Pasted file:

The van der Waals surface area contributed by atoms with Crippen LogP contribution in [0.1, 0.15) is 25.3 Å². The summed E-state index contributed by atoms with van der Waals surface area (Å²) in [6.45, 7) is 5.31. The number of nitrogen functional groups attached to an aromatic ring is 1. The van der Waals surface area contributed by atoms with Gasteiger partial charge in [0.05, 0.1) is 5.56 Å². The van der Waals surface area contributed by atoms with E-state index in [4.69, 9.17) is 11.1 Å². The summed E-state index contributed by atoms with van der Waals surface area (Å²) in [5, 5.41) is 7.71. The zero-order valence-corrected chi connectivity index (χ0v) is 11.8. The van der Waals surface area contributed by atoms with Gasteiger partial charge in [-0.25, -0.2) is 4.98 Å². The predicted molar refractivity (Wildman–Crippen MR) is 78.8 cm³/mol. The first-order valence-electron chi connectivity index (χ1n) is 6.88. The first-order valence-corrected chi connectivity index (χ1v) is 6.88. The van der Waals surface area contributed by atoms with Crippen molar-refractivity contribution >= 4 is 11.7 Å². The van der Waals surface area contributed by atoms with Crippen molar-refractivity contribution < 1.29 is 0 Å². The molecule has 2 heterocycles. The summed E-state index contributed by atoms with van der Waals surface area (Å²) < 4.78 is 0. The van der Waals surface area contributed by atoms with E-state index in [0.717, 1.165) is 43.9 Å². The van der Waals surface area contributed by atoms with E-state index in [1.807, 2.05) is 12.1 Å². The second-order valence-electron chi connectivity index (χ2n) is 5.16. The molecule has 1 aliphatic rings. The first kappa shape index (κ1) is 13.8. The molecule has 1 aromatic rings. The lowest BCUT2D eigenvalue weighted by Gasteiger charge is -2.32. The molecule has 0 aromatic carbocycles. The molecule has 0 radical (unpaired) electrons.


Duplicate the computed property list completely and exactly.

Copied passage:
The van der Waals surface area contributed by atoms with Crippen LogP contribution in [0.1, 0.15) is 25.3 Å². The summed E-state index contributed by atoms with van der Waals surface area (Å²) in [6.45, 7) is 5.31. The number of nitrogen functional groups attached to an aromatic ring is 1. The van der Waals surface area contributed by atoms with Gasteiger partial charge in [0.05, 0.1) is 5.56 Å². The van der Waals surface area contributed by atoms with E-state index in [4.69, 9.17) is 11.1 Å². The summed E-state index contributed by atoms with van der Waals surface area (Å²) in [5, 5.41) is 7.71. The zero-order valence-corrected chi connectivity index (χ0v) is 11.8. The van der Waals surface area contributed by atoms with Gasteiger partial charge in [-0.25, -0.2) is 4.98 Å². The predicted molar refractivity (Wildman–Crippen MR) is 78.8 cm³/mol. The first-order valence-electron chi connectivity index (χ1n) is 6.88. The first-order valence-corrected chi connectivity index (χ1v) is 6.88. The van der Waals surface area contributed by atoms with Crippen molar-refractivity contribution >= 4 is 11.7 Å². The van der Waals surface area contributed by atoms with Crippen molar-refractivity contribution < 1.29 is 0 Å². The molecule has 2 heterocycles. The summed E-state index contributed by atoms with van der Waals surface area (Å²) < 4.78 is 0. The van der Waals surface area contributed by atoms with E-state index in [0.717, 1.165) is 43.9 Å². The van der Waals surface area contributed by atoms with E-state index in [1.807, 2.05) is 12.1 Å². The second-order valence-electron chi connectivity index (χ2n) is 5.16. The molecule has 1 aliphatic rings. The first kappa shape index (κ1) is 13.8. The molecule has 1 aromatic rings. The lowest BCUT2D eigenvalue weighted by Gasteiger charge is -2.32. The molecule has 0 aromatic carbocycles. The molecule has 0 radical (unpaired) electrons.